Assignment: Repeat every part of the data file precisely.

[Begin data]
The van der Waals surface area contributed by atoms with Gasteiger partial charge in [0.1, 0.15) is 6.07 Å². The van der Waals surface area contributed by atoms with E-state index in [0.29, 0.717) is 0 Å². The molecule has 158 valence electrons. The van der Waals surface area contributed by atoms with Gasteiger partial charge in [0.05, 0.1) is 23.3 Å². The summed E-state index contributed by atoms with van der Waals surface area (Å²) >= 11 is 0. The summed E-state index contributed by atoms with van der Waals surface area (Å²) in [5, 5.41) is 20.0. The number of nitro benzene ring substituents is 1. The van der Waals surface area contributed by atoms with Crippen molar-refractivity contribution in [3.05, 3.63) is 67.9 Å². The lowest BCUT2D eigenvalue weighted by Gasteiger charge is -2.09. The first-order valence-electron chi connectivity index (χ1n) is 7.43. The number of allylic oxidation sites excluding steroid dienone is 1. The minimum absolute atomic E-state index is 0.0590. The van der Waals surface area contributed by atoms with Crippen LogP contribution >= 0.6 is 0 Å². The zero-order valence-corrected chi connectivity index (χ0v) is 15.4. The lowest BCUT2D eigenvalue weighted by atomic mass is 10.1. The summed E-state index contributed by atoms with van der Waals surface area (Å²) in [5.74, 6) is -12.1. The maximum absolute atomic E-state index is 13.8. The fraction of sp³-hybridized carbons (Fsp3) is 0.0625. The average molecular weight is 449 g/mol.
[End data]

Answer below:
The van der Waals surface area contributed by atoms with Gasteiger partial charge in [0.1, 0.15) is 6.07 Å². The van der Waals surface area contributed by atoms with E-state index in [0.29, 0.717) is 0 Å². The molecule has 158 valence electrons. The van der Waals surface area contributed by atoms with Gasteiger partial charge in [0.05, 0.1) is 23.3 Å². The summed E-state index contributed by atoms with van der Waals surface area (Å²) >= 11 is 0. The summed E-state index contributed by atoms with van der Waals surface area (Å²) in [5, 5.41) is 20.0. The number of nitro benzene ring substituents is 1. The van der Waals surface area contributed by atoms with Crippen molar-refractivity contribution in [3.05, 3.63) is 67.9 Å². The lowest BCUT2D eigenvalue weighted by Gasteiger charge is -2.09. The first-order valence-electron chi connectivity index (χ1n) is 7.43. The number of allylic oxidation sites excluding steroid dienone is 1. The minimum absolute atomic E-state index is 0.0590. The van der Waals surface area contributed by atoms with Crippen LogP contribution >= 0.6 is 0 Å². The zero-order valence-corrected chi connectivity index (χ0v) is 15.4. The lowest BCUT2D eigenvalue weighted by atomic mass is 10.1. The summed E-state index contributed by atoms with van der Waals surface area (Å²) in [5.74, 6) is -12.1. The maximum absolute atomic E-state index is 13.8. The fraction of sp³-hybridized carbons (Fsp3) is 0.0625. The average molecular weight is 449 g/mol.